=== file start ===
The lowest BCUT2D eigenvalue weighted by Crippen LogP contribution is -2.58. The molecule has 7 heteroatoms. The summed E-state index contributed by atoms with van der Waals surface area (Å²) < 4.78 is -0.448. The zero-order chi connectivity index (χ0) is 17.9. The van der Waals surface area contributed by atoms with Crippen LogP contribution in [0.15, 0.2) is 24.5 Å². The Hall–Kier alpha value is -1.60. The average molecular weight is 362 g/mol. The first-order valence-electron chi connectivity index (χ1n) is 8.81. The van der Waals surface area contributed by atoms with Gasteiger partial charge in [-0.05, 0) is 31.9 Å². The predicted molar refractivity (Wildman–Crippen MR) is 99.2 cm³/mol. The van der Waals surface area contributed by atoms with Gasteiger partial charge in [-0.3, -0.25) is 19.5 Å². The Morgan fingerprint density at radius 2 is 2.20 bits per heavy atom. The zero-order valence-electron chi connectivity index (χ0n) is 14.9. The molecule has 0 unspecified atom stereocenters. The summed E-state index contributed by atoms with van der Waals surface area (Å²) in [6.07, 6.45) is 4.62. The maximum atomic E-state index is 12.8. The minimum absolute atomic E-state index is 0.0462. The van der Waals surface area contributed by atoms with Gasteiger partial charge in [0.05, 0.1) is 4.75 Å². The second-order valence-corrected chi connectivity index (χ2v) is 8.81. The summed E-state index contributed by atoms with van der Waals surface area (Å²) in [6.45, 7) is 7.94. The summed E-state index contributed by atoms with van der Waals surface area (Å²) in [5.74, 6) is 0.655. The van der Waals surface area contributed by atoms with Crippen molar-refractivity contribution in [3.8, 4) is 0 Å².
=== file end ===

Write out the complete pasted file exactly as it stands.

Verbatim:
The lowest BCUT2D eigenvalue weighted by Crippen LogP contribution is -2.58. The molecule has 7 heteroatoms. The summed E-state index contributed by atoms with van der Waals surface area (Å²) < 4.78 is -0.448. The zero-order chi connectivity index (χ0) is 17.9. The van der Waals surface area contributed by atoms with Crippen LogP contribution in [0.15, 0.2) is 24.5 Å². The Hall–Kier alpha value is -1.60. The average molecular weight is 362 g/mol. The first-order valence-electron chi connectivity index (χ1n) is 8.81. The van der Waals surface area contributed by atoms with Gasteiger partial charge in [-0.05, 0) is 31.9 Å². The predicted molar refractivity (Wildman–Crippen MR) is 99.2 cm³/mol. The van der Waals surface area contributed by atoms with Gasteiger partial charge in [-0.3, -0.25) is 19.5 Å². The Morgan fingerprint density at radius 2 is 2.20 bits per heavy atom. The zero-order valence-electron chi connectivity index (χ0n) is 14.9. The molecule has 0 unspecified atom stereocenters. The summed E-state index contributed by atoms with van der Waals surface area (Å²) in [6.07, 6.45) is 4.62. The maximum atomic E-state index is 12.8. The minimum absolute atomic E-state index is 0.0462. The van der Waals surface area contributed by atoms with Gasteiger partial charge in [0.05, 0.1) is 4.75 Å². The second-order valence-corrected chi connectivity index (χ2v) is 8.81. The summed E-state index contributed by atoms with van der Waals surface area (Å²) in [6.45, 7) is 7.94. The summed E-state index contributed by atoms with van der Waals surface area (Å²) in [5.74, 6) is 0.655. The van der Waals surface area contributed by atoms with Crippen molar-refractivity contribution in [3.8, 4) is 0 Å².